-Shortly before the finalization of Iran's historic nuclear accord with six major world powers, the government spokesperson Mohammad Baqer Nobakht told reporters that the sixth five-year economic development plan will be "formulated on the basis of the post-sanctions era".
What can be perceived from this statement is that the axis of Iran's economy has dramatically shifted and that a new economy ripe with new means and opportunities for growth and development is on the horizon.
However, before that can happen, flaws and shortcomings must be analyzed to properly prepare for the upcoming challenges ahead. The lifting of sanctions can be a double-edged sword; if utilized properly, it can be a launchpad for the economy, and if not, a deeper plunge into recession.
Deputy head of Tehran's Chamber of Commerce, Industries, Mines and Agriculture, Mehdi Jahangiri, believes that the pivotal issue that has long haunted Iran's economy is overreliance on oil revenues, which by itself has caused other problems. "Fluctuations in oil prices have always rocked the economy. The implementation of sanctions, as disastrous as they were, forced the government to try to find a way out of the single-product economy. This process must continue, especially now that the sanctions are being lifted," Donyay-e-Eqtesad quoted Jahangiri as saying. He called on the government to focus on other sectors of the economy and move towards empowering the private sector.
In the post-sanctions era, Iran is seen by foreigners as a highly attractive market ready for rampant imports of foreign goods, which is a direct threat to domestic industries, economic growth and exports in the long run. According to Jahangiri, in order to prevent this, in addition to governmental support, the industries themselves must do their best to stay relevant and competitive in the new era by "adapting to the consumers' newly acquired tastes." The main challenge, Jahangiri says, is to outperform foreign firms in the domestic market. If this battlefield is conquered, exports to international markets will follow.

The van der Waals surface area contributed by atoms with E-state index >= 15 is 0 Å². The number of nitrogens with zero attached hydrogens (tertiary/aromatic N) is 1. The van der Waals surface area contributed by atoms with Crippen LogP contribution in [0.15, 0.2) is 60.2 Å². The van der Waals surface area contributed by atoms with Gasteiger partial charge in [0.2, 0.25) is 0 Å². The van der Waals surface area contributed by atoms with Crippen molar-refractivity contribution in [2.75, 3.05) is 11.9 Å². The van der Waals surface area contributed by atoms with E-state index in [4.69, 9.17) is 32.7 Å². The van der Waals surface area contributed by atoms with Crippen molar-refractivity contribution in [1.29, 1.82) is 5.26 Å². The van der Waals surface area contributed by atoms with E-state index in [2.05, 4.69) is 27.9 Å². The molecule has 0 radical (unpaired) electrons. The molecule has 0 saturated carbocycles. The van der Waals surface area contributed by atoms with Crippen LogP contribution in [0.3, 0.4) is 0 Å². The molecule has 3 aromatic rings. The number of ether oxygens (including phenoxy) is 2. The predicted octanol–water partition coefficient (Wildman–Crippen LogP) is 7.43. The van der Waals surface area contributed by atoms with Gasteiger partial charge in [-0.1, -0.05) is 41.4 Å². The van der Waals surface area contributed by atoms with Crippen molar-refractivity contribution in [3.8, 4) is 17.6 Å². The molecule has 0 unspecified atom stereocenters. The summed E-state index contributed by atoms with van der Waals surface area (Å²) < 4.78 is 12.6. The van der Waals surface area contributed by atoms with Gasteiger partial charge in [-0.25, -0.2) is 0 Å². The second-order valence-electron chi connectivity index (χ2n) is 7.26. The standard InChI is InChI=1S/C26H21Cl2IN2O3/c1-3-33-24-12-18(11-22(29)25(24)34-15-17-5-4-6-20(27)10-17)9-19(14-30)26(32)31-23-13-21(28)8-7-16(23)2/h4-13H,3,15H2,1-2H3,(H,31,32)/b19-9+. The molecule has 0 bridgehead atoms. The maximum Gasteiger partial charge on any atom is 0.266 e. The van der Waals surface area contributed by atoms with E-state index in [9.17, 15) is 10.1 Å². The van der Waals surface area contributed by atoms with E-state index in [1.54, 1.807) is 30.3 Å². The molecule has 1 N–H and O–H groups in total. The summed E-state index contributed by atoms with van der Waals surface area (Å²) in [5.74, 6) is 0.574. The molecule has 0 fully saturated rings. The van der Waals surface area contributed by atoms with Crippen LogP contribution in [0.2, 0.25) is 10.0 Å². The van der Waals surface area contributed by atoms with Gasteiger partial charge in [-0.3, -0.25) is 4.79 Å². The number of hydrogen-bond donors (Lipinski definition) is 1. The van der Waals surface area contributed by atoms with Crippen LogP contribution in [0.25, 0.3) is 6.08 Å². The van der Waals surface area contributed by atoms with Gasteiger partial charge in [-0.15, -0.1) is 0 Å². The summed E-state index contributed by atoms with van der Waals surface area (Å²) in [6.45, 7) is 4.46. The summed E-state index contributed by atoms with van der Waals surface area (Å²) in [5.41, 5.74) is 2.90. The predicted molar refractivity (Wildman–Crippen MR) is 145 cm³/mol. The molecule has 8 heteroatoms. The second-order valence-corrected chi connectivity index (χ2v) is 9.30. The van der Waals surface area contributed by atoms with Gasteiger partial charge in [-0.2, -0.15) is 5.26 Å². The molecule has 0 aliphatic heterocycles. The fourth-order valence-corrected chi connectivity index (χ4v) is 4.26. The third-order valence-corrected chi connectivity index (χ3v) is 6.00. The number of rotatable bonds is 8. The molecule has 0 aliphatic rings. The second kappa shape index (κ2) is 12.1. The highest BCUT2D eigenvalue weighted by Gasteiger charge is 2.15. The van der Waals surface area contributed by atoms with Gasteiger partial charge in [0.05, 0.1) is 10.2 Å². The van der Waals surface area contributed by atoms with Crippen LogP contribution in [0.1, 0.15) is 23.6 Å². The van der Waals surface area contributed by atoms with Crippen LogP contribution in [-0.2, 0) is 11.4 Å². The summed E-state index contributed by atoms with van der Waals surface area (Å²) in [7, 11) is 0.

"The government has always been afraid of allowing the private sector to lead the economy. They have always talked about it, but no effective measures have been taken to actually implement it," says chairman of Money and Capital Market Commission of TCCIMA, Ali Sanginian. He believes a pro-market economy away from state intervention alongside a powerful private sector will create an ideal economicl climate in the post-sanctions era.
"Theoretically, the government should act as an overseer and a policymaker in the economy. But in practice, it has been competing with the private sector while equipped with an abundance of oil revenues and controlling measures," Sanginian said, adding that the private sector's current main concern is losing the race for attracting investments and striking cooperation deals with foreign firms to state-controlled companies.
According to deputy head of Energy and Environment Commission of TCCIMA, Hamidreza Salehi, the government must drastically revise its economic policies if it is to make any use of the post-sanctions potential. He, too, believes a move toward pro-market policies is mandatory and failure to do so will "poison" the economy.
"Foreign firms, eying Iran's skilled, educated and cheap workforce, are set to enter the country to invest in industries and provide them with modern technologies. If the private sector is empowered, we will not only witness a healthy competition in the domestic market, but also a boom in exports," Salehi added. He called on the government to use oil revenues to develop the infrastructures of transportation, energy, and information and communications technology so that the ground is prepared for the exploitation of the new climate.
This article originally published on September 5, 2015 in Iran Chamber of Commerce, Mines, Industries and Agriculture through the following link